Bearing in mind that due to a sequence of lovely trips away I’ve only spent three non working days at home in the whole of May, it’s amazing it’s looking as good as it is.  Having said that, scratch the surface, and you’ll see there’s an awful lot of work required and PLENTY of serious weeding.

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Let’s forget all that for the minute and take the usual tour.

Sadly there’s still no decking but I live in hope it might be there for the end of June.IMG_4075

I’ve replanted the Pelagonium ‘Surcouf’ at the front of both the pots as they were all lost this winter.  Luckily I had taken some cuttings, as I’d hate to be without the glorious fuchsia pink blooms to keep (Clematis) ‘Princess Diana’ company.IMG_4084

At the right hand end in front of the decking (well where the decking should be!) the Mulberry tree we had in a pot in Richmond and brought to the island ten years ago is finally finding its feet and looks like this year might bear proper quantities of fruit.IMG_4076

I had a mad planting out session two weeks ago so finally there’s something to see in the Veg Bed.  The flower at the front is Peony ‘Coral Charm’, bought going cheap at the end of last year.  I’ve planted it here for cutting, but clearly I’m some way off a bunch!IMG_4077

The rather odd combination of Agapanthus and strawberries is full of promise.IMG_4078

In the left hand Swing Bed there’s a rather mad combination of poppies, roses, geraniums and sisyrinchiums.

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and in the left, a similar mix, but with a rather handsome lupin thrown in.IMG_4080

The Grass Bed is in desperate need of attention – not least a change of name!  As you can see, nearly all the Stipa tenuissima which previously lined the back of this bed, have died over the winter leaving just a couple of wispy memories.

The majority of the bed can now be cleared as it’s full of faded forget me nots, bulb foliage and (eek) mare’s tail.  However, I’m not sure what I’m going to plant instead, and I can’t decide what to do about replacing the Stipas.  Hmm.IMG_4081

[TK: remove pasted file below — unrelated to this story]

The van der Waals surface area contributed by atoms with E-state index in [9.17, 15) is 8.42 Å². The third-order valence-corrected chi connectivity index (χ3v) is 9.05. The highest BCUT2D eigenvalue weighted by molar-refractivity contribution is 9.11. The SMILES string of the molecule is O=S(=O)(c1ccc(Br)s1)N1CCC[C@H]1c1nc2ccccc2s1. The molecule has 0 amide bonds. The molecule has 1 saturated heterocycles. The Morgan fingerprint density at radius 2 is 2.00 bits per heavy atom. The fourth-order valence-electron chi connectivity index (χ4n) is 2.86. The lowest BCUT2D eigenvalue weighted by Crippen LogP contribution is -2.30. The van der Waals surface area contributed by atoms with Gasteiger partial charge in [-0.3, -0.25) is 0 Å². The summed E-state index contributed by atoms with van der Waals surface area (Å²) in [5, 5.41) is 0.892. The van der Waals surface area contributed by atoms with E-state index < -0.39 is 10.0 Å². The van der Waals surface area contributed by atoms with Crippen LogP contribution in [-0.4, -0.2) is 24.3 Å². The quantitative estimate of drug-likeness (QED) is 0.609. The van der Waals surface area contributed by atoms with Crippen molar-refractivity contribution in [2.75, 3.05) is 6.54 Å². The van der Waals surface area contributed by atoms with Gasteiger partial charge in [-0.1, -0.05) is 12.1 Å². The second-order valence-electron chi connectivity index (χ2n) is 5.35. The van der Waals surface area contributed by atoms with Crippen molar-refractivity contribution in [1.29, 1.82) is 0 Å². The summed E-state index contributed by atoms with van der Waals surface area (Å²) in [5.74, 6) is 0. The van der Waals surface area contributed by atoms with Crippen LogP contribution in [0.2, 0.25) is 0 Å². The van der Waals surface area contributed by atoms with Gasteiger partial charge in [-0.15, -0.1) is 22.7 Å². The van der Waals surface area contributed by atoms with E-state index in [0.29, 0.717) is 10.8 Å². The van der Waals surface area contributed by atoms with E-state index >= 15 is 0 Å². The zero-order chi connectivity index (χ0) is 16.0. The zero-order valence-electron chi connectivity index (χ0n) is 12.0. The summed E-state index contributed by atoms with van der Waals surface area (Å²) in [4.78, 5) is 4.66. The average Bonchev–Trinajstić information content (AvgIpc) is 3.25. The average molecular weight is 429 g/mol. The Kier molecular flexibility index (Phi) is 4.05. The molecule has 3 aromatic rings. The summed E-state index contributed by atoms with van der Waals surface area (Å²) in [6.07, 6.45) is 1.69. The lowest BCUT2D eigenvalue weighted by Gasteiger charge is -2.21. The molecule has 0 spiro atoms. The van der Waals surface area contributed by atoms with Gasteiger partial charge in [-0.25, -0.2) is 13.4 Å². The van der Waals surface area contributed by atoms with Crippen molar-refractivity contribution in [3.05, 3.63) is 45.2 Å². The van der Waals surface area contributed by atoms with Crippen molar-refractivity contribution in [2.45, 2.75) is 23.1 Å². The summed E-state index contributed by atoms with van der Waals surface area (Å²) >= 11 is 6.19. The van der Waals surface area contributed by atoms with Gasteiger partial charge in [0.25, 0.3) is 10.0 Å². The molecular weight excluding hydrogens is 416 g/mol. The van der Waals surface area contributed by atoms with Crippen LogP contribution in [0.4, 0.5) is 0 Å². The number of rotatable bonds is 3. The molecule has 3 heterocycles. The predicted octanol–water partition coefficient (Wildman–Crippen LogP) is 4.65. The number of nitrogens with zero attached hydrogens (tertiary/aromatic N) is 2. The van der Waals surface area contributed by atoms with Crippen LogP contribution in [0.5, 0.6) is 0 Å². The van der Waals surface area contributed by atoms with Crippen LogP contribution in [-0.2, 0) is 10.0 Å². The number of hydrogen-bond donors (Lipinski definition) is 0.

I treated myself to these poppies at the local garden centre and I popped the chicken in amongst them.  I just adore poppies and I’m excited there are so many buds to come.IMG_4082

This bench sits behind the Mid Century Bed and is normally ignored (and never sat on!) but I like the effect with the Rosa Seagull in full flower above it and the paired cans.IMG_4083

Here’s the Mid Century Bed with plenty of roses, foxgloves and more poppies.IMG_4073
In the Drive Bed I’m chuffed that some white foxgloves I only moved from the Mid Century bed a fortnight ago, have survived and flourished.  The rose here is the same plant featured in the two photos above, but on the other side of the fence.IMG_4065

This (inherited) rose scents the steps up from the drive, providing a lovely welcome.

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At the western end of the garden, looking the ‘shady way’ (actually south, but shady due to the magnificent oak) we can see the tapestry of shrubby planting.  Unfortunately I didn’t get round to pruning any of these this winter, so they’re all looking rather shaggy, but I’m pleased with the purple/green/purple/green repetition.IMG_4067

Looking the other way, to the much sunnier Bronze Bed, you can see the roses and Geums featured in my last Monday vase.  IMG_4069

Heading back towards the greenhouse takes you past the barrow,IMG_4085

the unpelleted (and thus chewed) hostas, IMG_4086

and various seed trays hardening off and in desperate need of planting out.  (The ones on the left below are stocks which sadly look unlikely to survive).IMG_4088

Talking of not surviving, my Winter flowering sweet peas which were planted out sooooo late, have not done well at all, and a number have not survived the transition to the greenhouse beds.IMG_4092

Happily the tomatoes are a lot perkier.

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as are various tender flowers still waiting for their chance to shine outside.IMG_4090

And to finish, just look at this Leptosermum.  I was thinking over the winter it had got rather leggy, but all is forgiven now!

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With thanks to Helen at the Patient Gardener who hosts our EoMVs.